London Metropolitan University Research Institutes

Centre for Housing and Community Research

The Centre for Housing and Community Research has been a self-funding research unit since 1989. Originally located at Staffordshire University, it moved to London Metropolitan University from August 1st 2003 to join the Cities Institute. The expertise within the Centre includes quantitative and qualitative research methods incorporating the use of self-completion questionnaire surveys (including postal), street surveys and semi-structured, in-depth and group interviews. The Director of the Centre, Dr Joan Smith, has extensive experience in running research teams in the field of homelessness, deprivation and children/young people and is committed to researching the experience of social exclusion and processes of inclusion of the marginalised and disadvantaged, and to giving a voice to that experience. She has recently completed an evaluation of Foyer provision for young people, comparing dispersed and single site foyers with floating-support schemes, ('Dispersed Foyers' at and led a research team in Herefordshire gathering user views of their homelessness services.

The Centre presents reports to funders in both closed and open forum. In 2002/3 for example, Dr Smith presented research findings in London, Birmingham, Derbyshire, the Cotswolds, Herefordshire, and Hertfordshire. She also presented findings of the Family Background and Taking Risks studies (along with the Birmingham and Cotswolds studies) to the European Network on Street Youth in Brussels at the European Parliament and in Granada.

All work by the Centre is undertaken within the ethical framework laid down by London Metropolitan University and with recognition of the Children Act (1989) and The Human Rights Act (1999), The Data Protection Act (1998) and the Prevention of Terrorism Act (1989). All interview transcripts and data is stored and analysed on computers at the Centre for Housing and Community Research and not placed on the university main system. During 12 years of undertaking sensitive interviews there has been no breach of confidentiality.

Centre for Environmental and Social Studies in Ageing (CESSA) The many environments in which older people live - the built, the natural and organisational - have set the contexts for the centre's research since the 1980s. CESSA's research has concentrated on special settings such as residential homes, and the mechanisms that regulate and shape them. More recently new funding and methodological opportunities have allowed a more fine-grained concentration of the everyday lives of older people. This has made possible the exploration of ordinary, domestic settings in which most older people live out their lives. Recent collaborative research with colleagues at the Open University and UCL - with EPSRC and ESRC funding - has examined the significance of domestic and neighbourhood environments on the construction and maintenance of identity in later years. The importance of urban, cultivated and natural environments for older people has been brought into focus in CESSA's ESRC-funded research on the meaning and place of cemeteries for multi-cultural London families at the end of the 20th century. This research will be extended through another ESRC funded study of new ritual practices linked with new modes of disposal after death, the domestic setting and older people and their 'life qualities', with links to Cities projects on urban living and mixed-use.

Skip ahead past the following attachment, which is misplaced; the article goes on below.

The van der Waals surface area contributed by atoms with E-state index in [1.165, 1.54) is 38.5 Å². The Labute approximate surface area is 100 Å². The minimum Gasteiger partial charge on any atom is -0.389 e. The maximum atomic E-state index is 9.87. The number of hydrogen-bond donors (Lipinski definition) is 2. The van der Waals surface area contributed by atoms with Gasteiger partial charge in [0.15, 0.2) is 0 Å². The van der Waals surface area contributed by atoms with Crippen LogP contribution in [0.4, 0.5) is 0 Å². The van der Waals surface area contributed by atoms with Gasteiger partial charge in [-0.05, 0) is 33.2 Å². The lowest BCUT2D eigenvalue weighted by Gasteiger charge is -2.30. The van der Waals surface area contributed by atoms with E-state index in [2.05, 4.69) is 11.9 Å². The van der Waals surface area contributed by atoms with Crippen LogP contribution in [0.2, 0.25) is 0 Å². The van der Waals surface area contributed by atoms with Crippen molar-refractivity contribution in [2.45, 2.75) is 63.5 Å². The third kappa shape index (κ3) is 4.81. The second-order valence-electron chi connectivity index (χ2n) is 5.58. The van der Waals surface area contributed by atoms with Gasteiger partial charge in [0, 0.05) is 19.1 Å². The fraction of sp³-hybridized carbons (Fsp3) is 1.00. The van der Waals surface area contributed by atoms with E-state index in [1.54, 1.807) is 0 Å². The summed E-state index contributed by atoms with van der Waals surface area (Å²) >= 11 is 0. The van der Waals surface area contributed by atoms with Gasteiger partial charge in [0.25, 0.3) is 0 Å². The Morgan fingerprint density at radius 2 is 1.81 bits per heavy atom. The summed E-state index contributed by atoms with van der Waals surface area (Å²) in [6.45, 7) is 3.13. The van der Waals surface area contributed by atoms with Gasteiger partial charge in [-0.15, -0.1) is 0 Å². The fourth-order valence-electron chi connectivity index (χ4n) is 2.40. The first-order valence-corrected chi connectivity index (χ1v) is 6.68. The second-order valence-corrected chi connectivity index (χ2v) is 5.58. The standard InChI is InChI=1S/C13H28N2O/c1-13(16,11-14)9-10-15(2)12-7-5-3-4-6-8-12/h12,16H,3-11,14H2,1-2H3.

Recent projects include the ESRC-funded Environments and Memory: Traditional cemeteries and new disposal trends; Cross-Cultural Use of Cemeteries and Burial Grounds Environment and Identity in Later Life: A Cross-setting Study, and European Dimensions of Changing Retirement: The Life Experiences of Older People Living Abroad with the European Science Foundation.


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